From Jamaica to Tokyo, from body to mind, the scientific art of an Olympic champion

“Hurdles are part of life, they are life. I often use them as a metaphor, because the philosophy and concepts behind this sport are extremely powerful. Every hurdle is a new race, every hurdle is a new barrier to attack and overcome…. And a long series of factors must be combined and perfected in order to succeed. At the end of the day, we hurdlers have to be like computers, every detail has to be coordinated to achieve maximum results.”

It is not easy to perceive the lightning-fast steps of a rare athlete, a rare hurdler, capable of lifting an Olympic gold medal on the podium in Tokyo 2020 and marking an entire sporting era. It is easy to listen to his linear and deep words: as linear and deep as his 110-meter run, as his glides over the 10 vertical traps that await him after each starter’s shot. Hurdles are a scientific art form, reveals this contemporary monument to biomechanics. Hurdles are experience and evolution, implies this 32-year-old Jamaican athletics star, rewinding the time machine and returning to the genesis of an all-encompassing relationship.

When I was a child, I didn’t know what athletics was. In my life there was only cricket and football. But in Jamaica everything is involuntarily related to running. I was always running, either to challenge other children or to go buy something for my mother. My days were marked by running. I felt in love with athletics at the beginning of high school, when I attended a 100-meter race of the best kids in my school. Hundreds of people were packed in to watch that moment; I did so from the third floor of the building: chaos, adrenaline and excitement overwhelmed the entire community. I immediately decided that I would join my school’s track team. For the first few months I tried many different disciplines, such as discus and javelin. I passed by the hurdles every night, then a coach asked me to try jumping them: from that instant my life began to revolve around these objects.”

First the victories at the school level, then the international ascent. Hansle nostalgically recounts his debut meeting, run in worn-out shoes and an outsized uniform, the nervousness and pride experienced by wearing his country’s colors for the first few times, the responsibilities that grew along with the results, and the ups and downs: physical and psychological rollercoasters that are inevitable in one of the most challenging disciplines in the entire track and field scene, rollercoasters that this World silver medalist managed to master through experience, study and self-exploration.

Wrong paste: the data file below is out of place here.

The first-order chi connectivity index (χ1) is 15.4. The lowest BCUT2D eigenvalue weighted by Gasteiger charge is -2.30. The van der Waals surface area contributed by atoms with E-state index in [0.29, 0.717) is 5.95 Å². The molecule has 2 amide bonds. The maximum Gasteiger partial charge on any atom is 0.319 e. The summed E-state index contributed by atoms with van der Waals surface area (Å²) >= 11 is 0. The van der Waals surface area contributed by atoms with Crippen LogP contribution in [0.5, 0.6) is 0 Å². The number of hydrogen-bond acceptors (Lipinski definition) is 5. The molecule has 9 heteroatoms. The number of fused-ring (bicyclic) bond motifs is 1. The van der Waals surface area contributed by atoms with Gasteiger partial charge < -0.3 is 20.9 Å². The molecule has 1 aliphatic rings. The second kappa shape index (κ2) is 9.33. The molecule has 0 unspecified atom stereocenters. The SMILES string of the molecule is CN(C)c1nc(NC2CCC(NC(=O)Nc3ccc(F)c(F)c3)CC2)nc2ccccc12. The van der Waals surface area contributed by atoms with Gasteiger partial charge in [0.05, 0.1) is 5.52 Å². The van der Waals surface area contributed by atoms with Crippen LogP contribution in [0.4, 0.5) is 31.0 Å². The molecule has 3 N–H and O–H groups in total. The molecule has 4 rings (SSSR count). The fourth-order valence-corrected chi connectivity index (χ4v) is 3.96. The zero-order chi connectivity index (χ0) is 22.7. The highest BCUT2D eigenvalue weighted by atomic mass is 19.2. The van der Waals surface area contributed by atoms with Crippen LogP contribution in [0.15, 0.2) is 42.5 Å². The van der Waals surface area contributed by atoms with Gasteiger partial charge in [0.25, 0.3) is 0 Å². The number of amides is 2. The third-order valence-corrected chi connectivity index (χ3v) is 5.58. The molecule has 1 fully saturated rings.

“Now I can say I am totally in control, I feel I have reached my sporting maturity. I have changed a lot along my career: when you are young you think about having fun and traveling, you don’t really work on your head, your fears, your goals, and in this sport you inevitably end up having dark periods, often related to injuries and insecurities. After all these years on the track, I have decided to approach hurdles like life: I know that I can control what is possible to control, and I know that the unknowns are not up to me, they should not affect me. Stress and concerns are meaningless. I just have to focus on the next goal, I have to put on mental blinders and think only about what I want to achieve, I have to think about the steps I will have to take in order to reach the destination. Some audiobooks shaped this new philosophy, allowed me to understand how emotional negativity affects the whole body, how the subconscious is extremely powerful and can affect performance. Books like ‘How to Own Your Own Mind’ changed me and I began to share these notions with those around me. Because sharing helps to increase knowledge and awareness.”

Today, Hansle’s consciousnesses are the certainties of an athlete at the apex of his sporting trajectory, they are the certainties of a man who has faced unparalleled joys and painful injuries, they are the wills of a hurdler destined to remain in history, along with his own times. We’re talking about legacy, as they would call it across the pond, we’re talking about a career that boasts a long series of significant podiums and that wants to wear gold again.

“I want to be considered among the greatest in this discipline. So far I have achieved very good results, but I want to do more, I want to climb back to the Olympic podium and I want to win my first World Championship gold medal. I feel that I can still improve my times. If I can reach these goals, I will be able to see my name in the all-time elite of hurdling. I am older now, but running the same times as I did a decade ago and improving on them will spark even stronger emotions. Outside of track I want to pursue my university studies, I already have a degree in Psychology, but I am increasingly being attracted to engineering disciplines…. I will start small courses and projects after I finish running. But first I still have a lot of times to set.”